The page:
# [EM] Why Margins isn't as democratic or ethical as

Norman Petry npetry at cableregina.com
Tue Feb 8 07:32:19 PST 2000

```Hi Everyone,

Over a year ago, when the issue of margins vs. votes-against was being hotly
debated by Blake, Mike, and Markus, I prepared a lengthy response to Blake
setting out my position on this issue.  I had planned to revise the article
somewhat before posting it, but unfortunately new time commitments forced me
to curtail active participation in the activities of this list, and the
article was never sent (I've been lurking ever since!).  Since the margins
vs. votes against issue has now resurfaced, I thought it would be a good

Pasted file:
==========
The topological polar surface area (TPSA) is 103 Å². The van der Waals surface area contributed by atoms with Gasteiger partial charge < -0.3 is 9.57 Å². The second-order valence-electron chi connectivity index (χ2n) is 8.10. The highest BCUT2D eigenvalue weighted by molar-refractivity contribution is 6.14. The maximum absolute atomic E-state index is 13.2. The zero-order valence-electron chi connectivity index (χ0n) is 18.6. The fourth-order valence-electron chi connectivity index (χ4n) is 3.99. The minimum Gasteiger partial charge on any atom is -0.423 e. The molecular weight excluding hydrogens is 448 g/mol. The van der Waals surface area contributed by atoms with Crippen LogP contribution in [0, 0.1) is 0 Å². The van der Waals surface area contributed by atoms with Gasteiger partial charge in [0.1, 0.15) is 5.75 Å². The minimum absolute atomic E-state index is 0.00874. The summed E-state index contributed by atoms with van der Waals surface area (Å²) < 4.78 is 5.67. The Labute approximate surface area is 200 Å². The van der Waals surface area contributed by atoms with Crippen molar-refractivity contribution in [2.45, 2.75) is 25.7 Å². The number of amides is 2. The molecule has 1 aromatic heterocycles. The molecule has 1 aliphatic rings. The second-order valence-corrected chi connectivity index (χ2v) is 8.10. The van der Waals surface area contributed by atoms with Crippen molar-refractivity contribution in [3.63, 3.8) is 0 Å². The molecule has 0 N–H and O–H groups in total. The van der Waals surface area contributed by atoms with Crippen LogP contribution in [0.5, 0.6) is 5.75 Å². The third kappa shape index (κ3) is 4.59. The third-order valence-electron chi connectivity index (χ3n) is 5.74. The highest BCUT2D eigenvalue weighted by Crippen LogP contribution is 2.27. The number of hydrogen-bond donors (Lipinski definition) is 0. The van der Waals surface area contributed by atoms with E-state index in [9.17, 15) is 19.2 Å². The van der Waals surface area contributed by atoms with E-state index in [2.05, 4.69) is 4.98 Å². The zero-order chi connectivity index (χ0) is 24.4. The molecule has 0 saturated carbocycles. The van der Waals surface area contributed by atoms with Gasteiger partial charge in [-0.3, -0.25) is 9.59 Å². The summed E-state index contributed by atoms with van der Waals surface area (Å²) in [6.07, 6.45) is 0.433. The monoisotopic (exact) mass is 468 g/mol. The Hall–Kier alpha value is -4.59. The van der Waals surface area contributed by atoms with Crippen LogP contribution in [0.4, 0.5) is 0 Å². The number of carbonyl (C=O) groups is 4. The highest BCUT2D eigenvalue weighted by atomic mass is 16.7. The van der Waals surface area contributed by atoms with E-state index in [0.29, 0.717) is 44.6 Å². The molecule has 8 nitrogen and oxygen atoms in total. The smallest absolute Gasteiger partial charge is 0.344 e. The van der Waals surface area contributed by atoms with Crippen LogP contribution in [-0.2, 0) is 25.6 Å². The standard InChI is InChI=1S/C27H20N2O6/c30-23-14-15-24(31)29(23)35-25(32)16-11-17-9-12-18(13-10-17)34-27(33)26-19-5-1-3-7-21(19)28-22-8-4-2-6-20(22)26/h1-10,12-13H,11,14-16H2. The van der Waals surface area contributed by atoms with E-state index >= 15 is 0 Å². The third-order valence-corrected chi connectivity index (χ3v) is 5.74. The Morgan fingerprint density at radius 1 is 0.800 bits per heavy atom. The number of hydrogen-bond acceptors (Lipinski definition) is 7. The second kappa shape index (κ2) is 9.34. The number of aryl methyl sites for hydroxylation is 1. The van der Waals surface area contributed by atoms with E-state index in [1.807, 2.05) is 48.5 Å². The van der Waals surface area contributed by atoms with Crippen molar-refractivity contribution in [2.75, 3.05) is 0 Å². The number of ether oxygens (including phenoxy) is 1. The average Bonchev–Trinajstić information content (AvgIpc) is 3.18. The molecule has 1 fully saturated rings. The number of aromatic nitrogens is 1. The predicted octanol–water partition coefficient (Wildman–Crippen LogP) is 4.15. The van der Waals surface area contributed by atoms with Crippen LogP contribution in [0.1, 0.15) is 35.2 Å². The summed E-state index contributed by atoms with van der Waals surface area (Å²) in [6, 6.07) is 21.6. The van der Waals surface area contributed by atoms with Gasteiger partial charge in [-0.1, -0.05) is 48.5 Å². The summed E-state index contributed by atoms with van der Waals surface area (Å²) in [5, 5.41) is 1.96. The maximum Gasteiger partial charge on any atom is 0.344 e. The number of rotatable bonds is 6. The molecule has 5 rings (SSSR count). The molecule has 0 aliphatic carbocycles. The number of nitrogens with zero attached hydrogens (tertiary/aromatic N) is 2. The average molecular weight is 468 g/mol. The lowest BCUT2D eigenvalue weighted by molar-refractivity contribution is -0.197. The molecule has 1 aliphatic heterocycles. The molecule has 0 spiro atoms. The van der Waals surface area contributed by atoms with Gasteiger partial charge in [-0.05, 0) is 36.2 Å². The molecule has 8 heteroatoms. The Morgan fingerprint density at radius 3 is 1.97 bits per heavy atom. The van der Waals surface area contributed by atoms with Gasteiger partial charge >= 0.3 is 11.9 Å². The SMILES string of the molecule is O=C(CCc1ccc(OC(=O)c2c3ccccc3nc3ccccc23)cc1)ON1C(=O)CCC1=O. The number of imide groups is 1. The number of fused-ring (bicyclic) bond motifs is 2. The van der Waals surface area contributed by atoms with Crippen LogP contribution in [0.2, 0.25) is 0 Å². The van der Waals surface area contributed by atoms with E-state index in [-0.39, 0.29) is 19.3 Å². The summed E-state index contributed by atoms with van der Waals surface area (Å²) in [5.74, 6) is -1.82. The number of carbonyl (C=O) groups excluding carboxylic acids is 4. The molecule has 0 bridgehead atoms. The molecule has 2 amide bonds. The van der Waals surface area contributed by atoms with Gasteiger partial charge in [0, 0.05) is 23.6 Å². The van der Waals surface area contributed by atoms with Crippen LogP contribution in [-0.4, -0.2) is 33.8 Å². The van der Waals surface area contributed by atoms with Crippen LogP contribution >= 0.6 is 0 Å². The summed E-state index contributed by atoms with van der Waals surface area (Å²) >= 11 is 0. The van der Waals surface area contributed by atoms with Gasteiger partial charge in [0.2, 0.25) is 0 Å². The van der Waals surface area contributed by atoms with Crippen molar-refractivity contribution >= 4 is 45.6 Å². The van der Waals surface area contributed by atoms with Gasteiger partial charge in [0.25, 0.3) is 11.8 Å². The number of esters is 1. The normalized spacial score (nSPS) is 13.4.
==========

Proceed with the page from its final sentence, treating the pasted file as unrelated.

opportunity to post the message.  I still don't have time to make the
changes I would like, but I think it raises a few issues that have not
received much attention in this debate, and hope that you might find it
interesting.

Please note when reading this that at the time it was written, I was
assuming that the Schulze method as intended by Markus used absolute votes,
rather than pairwise majority-only beat-paths (there *is* a difference, as
you will see in the examples below).  Only in the last couple of days did it
become clear to me that Markus uses pairwise majorities, rather than
absolute votes, based on one of his examples from February 3rd ("Re: [EM]
Tideman and GMC").  In fact, looking back now on Markus' definition of a
"beat-path", it is clear that I was mistaken in my earlier assumptions.
Therefore, it now appears that there are at least three approaches that can
be taken when dealing with the problem of truncation in pairwise methods:

1) Margins (M) -- replace the pairwise wins with the majority-minority
differences, and the pairwise losses with 0 prior to applying the pairwise